Caribbean economies are among the most tourism-dependent in the world. For most countries, tourism is the main source of economic growth, employment, and foreign exchange earnings. Of the top 20 tourism-dependent countries, ranked by average travel receipts in percent of GDP during 1980-2007, 10 are from the Caribbean region.
Tourism receipts in Antigua and Barbuda, the most tourism-dependent country, have averaged almost 50 percent of GDP over the past three decades. The employment impact of the tourism sector is considerable. In addition, Caribbean countries benefit from tourism-related construction in terms of employment and economic growth, with the associated foreign direct investment supporting balance of payments inflows. In Barbados and The Bahamas, tourism-related construction accounted for an estimated 4-5 percent of GDP during 2003-07.
The still-unfolding economic downturn in advanced countries is dampening tourism activity, with significant economic consequences for Caribbean countries. Historically, tourism arrivals have been closely correlated with economic activity in tourism-source countries. Caribbean tourism arrivals fell by a cumulative 8.6 percent during the
2001 recession and by 2.9 percent during the 1981 recession. After an up tick in the first half of 2008, stay-over tourists to the Caribbean are estimated to have fallen by about 5 percent during the second half of the year. Tourism receipts are expected to continue falling in 2009-on average by 15 percent, even though the decline in stay-over arrivals may be more modest, as hotel operators are currently offering heavily discounted prices. Reflecting the weak tourism performance, real GDP is projected to decline by an average of ½ percent this year.
The slowdown in visitor arrivals and tourism-related development projects is reducing foreign exchange inflows. To some extent, the negative impact on the external current accounts of the Caribbean countries will be dampened by a decline in imports amid sluggish domestic activity and sharply lower oil import prices. Nevertheless, with a projected fall-off in capital flows, including to tourism-related construction projects, pressure will increase on international reserve levels and/or currencies, as many countries in the region have pegged exchange rates. Increasing layoffs and reduced profit margins in the tourism sector will also pressure fiscal positions in many Caribbean countries.
Some Caribbean countries have introduced policy measures to soften the shock to the tourism industry. A number of governments (e.g., Antigua and Barbuda, Jamaica, St. Kitts and Nevis, and St. Vincent and the Grenadines) are providing short-term tax relief to hotels and other tourism operators, along with reduced charges for electricity, water, and other inputs to tourism services, in some cases on condition that proactive measures are taken to preserve employment, increase operating efficiency, and reduce operating costs. Many governments are also supporting aggressive marketing efforts, including major advertising campaigns (e.g., The Bahamas, Barbados, Jamaica, St. Lucia, St. Vincent and the Grenadines). In Jamaica, in particular, the advertising campaign and discounted vacation packages appear thus far to have been successful, as stay-over arrivals are up about 3 percent for the first two months of 2009 compared with a year ago.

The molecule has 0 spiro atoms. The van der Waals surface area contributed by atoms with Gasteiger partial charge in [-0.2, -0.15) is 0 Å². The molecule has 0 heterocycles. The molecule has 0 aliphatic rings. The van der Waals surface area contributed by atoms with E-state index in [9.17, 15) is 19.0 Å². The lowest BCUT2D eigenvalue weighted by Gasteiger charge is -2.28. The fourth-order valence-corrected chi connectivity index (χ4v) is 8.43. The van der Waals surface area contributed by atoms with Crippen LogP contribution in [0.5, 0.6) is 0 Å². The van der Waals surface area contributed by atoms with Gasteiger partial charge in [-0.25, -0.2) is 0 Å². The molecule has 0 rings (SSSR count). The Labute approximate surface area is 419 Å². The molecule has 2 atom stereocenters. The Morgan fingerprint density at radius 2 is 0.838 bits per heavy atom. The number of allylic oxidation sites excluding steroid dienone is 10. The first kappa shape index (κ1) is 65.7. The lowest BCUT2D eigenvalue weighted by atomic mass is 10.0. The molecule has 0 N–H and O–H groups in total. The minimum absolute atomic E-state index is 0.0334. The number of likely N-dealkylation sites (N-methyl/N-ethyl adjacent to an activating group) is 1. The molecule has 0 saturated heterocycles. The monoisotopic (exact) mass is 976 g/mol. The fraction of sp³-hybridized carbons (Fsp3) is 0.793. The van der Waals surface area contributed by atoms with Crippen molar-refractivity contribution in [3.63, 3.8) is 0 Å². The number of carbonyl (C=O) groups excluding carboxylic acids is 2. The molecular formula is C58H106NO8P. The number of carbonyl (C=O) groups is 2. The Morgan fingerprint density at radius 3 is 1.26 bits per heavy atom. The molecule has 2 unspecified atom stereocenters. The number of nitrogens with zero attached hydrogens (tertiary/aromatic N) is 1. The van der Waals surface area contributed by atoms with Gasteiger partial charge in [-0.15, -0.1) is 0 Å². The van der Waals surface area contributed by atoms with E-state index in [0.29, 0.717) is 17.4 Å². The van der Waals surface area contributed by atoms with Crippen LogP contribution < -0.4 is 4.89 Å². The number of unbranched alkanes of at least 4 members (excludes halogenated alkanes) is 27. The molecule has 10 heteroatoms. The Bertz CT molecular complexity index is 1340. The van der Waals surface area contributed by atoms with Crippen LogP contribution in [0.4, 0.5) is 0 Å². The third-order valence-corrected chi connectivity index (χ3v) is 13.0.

Macroeconomic policy options may be limited. The scope for countercyclical fiscal policies in response to the global economic downturn is constrained by the already-high debt levels in many Caribbean countries. Even in cases where an expansionary policy would not jeopardize fiscal sustainability, the deterioration in tourism earnings, and associated fiscal revenue, may require a tightening of macroeconomic policies in order to sustain the fixed exchange rate pegs that characterize many Caribbean countries-especially if capital inflows remain low. Although the regional financial
systems weathered the global shocks well initially, given recent local shocks (CL Financial in Trinidad and Tobago, and Stanford Group in Antigua and Barbuda), it will be important to closely monitor developments in the financial system. A prolonged global downturn could lead to further unemployment, financial strain, and bankruptcies in the tourism sector, which could have adverse spillovers onto the banking system and hinder a recovery during the cyclical upturn.
In response to the downturn in tourism receipts, several Caribbean countries have sought IMF financial assistance. St. Vincent and the Grenadines (followed shortly thereafter by Dominica and St. Lucia) is the first country in the Western Hemisphere to request a drawing under the Fund’s Exogenous Shock Facility, responding to the transitory fall in its tourism receipts. Similarly, Grenada has requested an augmentation of its Poverty Reduction and Growth Facility to help absorb the shock to its balance of payments position arising from the downturn in tourist receipts. Belize has received assistance through the IMF’s emergency assistance for natural disasters (ENDA) to mitigate the adverse effects of recent floods on international reserves. St. Kitts and Nevis is also requesting assistance through ENDA to help cope with the adverse balance of payments impact of a hurricane.
Reproduced from the Regional Economic Outlook: Western Hemisphere report of the International Monetary Fund (IMF) May 2009.